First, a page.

Finalist category: Digital Health Award
Digital Health Award, Finalist, 2018
Connecting mothers with tools and knowledge needed to sustain good mental health.
Nuala Murphy founded technology company Moment Health – a world first – to tackle maternal mental health and make it mainstream. Conceived with the aim to connect mothers with tools and knowledge needed to sustain good mental health and recover from illness.
Research shows 70% of women admit hiding or downplaying symptoms of mental illness but with early intervention there is an 80-90% recovery rate. According to Royal College of Psychiatrists and Maternal Mental Health Alliance there are still no formal perinatal mental health services in 26% of NHS areas in Britain. 23% of mums who died between 6 weeks and one year of pregnancy died as a result of maternal mental health and related illnesses.
Nuala ultimately has an urgency to help save lives of parents who feel they have nowhere else to turn but who are in fact suffering from a treatable illness. Joining forces with mobile expert Gavin Rooney, and co-founder of Moment Health, the pair dedicated their time and resource to building a human centred solution the Moment Health App, which is currently undergoing a Clinical Trial with Ulster University. In its first week of launching it ranked number one UK health and fitness app such is the prevalence of maternal mental health.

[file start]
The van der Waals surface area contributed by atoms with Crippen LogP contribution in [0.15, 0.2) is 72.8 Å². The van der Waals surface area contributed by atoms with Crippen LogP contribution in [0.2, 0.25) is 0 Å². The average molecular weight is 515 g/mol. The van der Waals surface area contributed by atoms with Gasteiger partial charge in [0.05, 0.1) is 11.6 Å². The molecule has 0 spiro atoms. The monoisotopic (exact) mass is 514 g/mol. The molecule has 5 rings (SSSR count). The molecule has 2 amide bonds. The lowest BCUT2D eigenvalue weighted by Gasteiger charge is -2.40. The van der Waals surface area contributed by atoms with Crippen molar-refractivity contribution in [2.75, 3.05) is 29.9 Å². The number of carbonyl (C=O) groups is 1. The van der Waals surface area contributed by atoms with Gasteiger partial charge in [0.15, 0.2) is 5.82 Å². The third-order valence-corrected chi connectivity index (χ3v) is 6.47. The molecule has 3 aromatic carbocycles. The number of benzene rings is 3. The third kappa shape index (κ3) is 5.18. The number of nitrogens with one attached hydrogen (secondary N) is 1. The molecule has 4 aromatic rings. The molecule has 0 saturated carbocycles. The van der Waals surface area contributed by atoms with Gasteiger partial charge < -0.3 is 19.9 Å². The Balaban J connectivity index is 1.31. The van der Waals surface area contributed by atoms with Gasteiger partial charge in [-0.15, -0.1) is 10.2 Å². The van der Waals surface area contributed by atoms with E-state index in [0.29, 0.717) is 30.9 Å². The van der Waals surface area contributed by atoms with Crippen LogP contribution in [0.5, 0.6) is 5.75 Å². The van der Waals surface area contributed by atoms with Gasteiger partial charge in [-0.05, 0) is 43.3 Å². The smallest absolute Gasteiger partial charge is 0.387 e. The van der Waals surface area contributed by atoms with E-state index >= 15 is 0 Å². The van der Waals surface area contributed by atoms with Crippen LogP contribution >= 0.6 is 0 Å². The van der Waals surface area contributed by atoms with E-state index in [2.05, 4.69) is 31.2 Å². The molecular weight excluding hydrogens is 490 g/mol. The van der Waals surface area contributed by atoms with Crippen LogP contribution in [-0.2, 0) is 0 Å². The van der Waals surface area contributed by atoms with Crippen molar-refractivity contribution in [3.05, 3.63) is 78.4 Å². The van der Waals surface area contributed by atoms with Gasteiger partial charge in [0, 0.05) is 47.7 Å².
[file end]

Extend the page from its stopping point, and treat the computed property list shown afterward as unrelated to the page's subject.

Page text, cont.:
Moment Health is pushing the limits of digital health with groundbreaking innovative features such as symptom screening, mood tracking, peer and community connections and geo-located sources of information and help. Moment Health screens for perinatal, postnatal and associated anxieties, and includes a helpful guide to practical and accessible coping strategies.
General mental health cost the UK workforce £35 billion last year; 10% in staff turnover 30% sickness absence 60% reduced productivity. Research shows that management and prevention could enable employers to reduce this bill by 30%.
A survey carried out by Moment Health correlates with the global problem and, with one in 25 pregnant women and new mothers leaving their jobs due to mental health problems, there has never been a more critical time to ask if female employees need support during their pregnancy, maternity leave or when they return to work.
With almost half of women on maternity leave feeling their employer ‘doesn’t care at all’ about their wellbeing while they’re at home with their child – and roughly the same amount of women admitting they found maternity leave more isolating than they expected – it seems having the need for regular contact with their workplace could potentially go some way towards lessening a sense of loneliness for new mums until they return to work.